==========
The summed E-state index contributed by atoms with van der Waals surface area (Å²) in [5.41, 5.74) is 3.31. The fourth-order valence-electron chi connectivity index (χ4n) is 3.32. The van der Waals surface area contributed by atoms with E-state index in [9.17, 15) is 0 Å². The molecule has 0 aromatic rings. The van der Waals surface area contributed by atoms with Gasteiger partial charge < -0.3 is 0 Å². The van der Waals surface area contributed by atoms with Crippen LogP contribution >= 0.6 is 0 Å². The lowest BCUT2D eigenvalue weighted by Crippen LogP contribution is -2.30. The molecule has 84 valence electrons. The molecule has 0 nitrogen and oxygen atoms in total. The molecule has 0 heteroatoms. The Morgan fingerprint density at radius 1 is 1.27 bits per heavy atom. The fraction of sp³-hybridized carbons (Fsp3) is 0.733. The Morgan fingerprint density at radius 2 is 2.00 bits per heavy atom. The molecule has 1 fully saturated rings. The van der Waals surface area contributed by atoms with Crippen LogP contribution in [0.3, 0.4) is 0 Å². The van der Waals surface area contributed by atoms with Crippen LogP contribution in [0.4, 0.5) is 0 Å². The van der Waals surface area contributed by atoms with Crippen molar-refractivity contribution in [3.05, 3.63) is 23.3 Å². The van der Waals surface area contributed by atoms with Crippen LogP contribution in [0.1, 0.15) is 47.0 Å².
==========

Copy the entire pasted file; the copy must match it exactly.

The summed E-state index contributed by atoms with van der Waals surface area (Å²) in [5.41, 5.74) is 3.31. The fourth-order valence-electron chi connectivity index (χ4n) is 3.32. The van der Waals surface area contributed by atoms with E-state index in [9.17, 15) is 0 Å². The molecule has 0 aromatic rings. The van der Waals surface area contributed by atoms with Gasteiger partial charge < -0.3 is 0 Å². The van der Waals surface area contributed by atoms with Crippen LogP contribution >= 0.6 is 0 Å². The lowest BCUT2D eigenvalue weighted by Crippen LogP contribution is -2.30. The molecule has 84 valence electrons. The molecule has 0 nitrogen and oxygen atoms in total. The molecule has 0 heteroatoms. The Morgan fingerprint density at radius 1 is 1.27 bits per heavy atom. The fraction of sp³-hybridized carbons (Fsp3) is 0.733. The Morgan fingerprint density at radius 2 is 2.00 bits per heavy atom. The molecule has 1 fully saturated rings. The van der Waals surface area contributed by atoms with Crippen LogP contribution in [0.3, 0.4) is 0 Å². The van der Waals surface area contributed by atoms with Crippen LogP contribution in [0.4, 0.5) is 0 Å². The van der Waals surface area contributed by atoms with Crippen molar-refractivity contribution in [3.05, 3.63) is 23.3 Å². The van der Waals surface area contributed by atoms with Crippen LogP contribution in [0.1, 0.15) is 47.0 Å².